When the NFL allows the networks to promote the hell out of fantasy football, are they seriously suggesting that the stakes are marbles or match sticks?

Do you think the NCAA is unaware that the reason it gets billions for TV rights to March Madness is that almost everyone in America is following the fate of their brackets?

Whether intentionally or not, the courts left open a loophole. The state of New Jersey could not license sports gambling but it didn’t have to enforce state laws against it. In other words, New Jersey could do what several states have done with marijuana; look the other way.

Indeed, the way the federal government has handled medical marijuana and now recreational pot in Oregon and the state of Washington is being counted upon by New Jersey to clear the way for sports gambling. Federal laws with severe penalties against wacky weed are still on the books but the feds have done nothing to enforce them. President Obama laughed recently while on a fund-raising swing in Colorado when a young pot smoker offered him a toke.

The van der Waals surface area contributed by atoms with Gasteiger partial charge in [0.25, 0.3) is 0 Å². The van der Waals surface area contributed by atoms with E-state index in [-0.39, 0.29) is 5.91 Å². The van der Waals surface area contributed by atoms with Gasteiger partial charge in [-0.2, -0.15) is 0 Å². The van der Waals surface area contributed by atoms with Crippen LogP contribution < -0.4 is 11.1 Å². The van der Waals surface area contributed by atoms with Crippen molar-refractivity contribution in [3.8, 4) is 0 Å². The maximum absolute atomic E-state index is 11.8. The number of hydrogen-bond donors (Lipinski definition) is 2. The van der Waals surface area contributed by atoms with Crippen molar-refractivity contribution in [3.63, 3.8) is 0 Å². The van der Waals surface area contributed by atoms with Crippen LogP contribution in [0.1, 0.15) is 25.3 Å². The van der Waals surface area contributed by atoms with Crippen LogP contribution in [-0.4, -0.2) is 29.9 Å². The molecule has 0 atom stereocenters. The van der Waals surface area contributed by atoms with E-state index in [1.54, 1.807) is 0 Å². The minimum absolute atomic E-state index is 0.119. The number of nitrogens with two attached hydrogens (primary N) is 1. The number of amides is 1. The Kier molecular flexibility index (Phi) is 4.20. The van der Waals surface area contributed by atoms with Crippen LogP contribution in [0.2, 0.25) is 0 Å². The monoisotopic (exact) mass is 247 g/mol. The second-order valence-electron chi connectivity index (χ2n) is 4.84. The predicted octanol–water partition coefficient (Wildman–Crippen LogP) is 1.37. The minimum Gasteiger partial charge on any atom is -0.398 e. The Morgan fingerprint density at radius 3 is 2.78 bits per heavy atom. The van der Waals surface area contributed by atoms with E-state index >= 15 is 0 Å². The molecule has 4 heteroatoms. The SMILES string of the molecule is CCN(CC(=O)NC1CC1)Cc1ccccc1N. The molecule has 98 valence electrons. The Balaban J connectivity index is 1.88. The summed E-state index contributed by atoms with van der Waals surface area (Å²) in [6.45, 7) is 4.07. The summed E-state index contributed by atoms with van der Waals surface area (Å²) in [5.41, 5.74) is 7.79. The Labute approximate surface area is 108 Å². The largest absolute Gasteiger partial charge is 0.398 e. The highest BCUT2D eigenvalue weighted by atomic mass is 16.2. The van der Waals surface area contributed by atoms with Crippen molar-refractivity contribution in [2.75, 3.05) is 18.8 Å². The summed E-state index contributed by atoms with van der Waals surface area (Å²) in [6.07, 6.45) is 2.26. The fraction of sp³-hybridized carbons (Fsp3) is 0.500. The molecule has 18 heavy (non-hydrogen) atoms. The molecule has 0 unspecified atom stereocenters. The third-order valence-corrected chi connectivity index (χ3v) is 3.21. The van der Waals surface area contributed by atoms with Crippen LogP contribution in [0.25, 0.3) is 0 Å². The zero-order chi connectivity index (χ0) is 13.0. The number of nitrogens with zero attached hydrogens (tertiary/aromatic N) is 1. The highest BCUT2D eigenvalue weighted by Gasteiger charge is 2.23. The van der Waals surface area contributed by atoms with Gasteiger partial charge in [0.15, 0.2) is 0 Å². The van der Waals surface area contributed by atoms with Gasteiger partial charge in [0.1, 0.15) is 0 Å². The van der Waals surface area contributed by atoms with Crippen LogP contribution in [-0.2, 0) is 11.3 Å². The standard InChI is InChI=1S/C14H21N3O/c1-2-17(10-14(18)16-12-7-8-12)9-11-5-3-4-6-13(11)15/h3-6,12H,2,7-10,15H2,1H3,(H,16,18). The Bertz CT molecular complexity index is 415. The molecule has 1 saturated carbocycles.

NJ State Sen. Raymond Lesnick charged right through the opening left by the courts. He introduced a bill a few weeks ago to allow private citizens—i.e., the people who own race tracks and casinos--to operate sports betting operations.

Lesnick’s fellow lawman Al Caputo spoke in support. “We are in deep need of innovative ideas to combat the continuous downturn in New Jersey’s gaming industry in both Atlantic City and at our racetracks.” A couple of Atlantic City casinos have gone bankrupt in the past few weeks. Sports betting might bring some folks back to the shore, which now has nothing to offer that isn’t available closer to home in the heavily populated neighboring states of New York, Pennsylvania, Delaware and Maryland.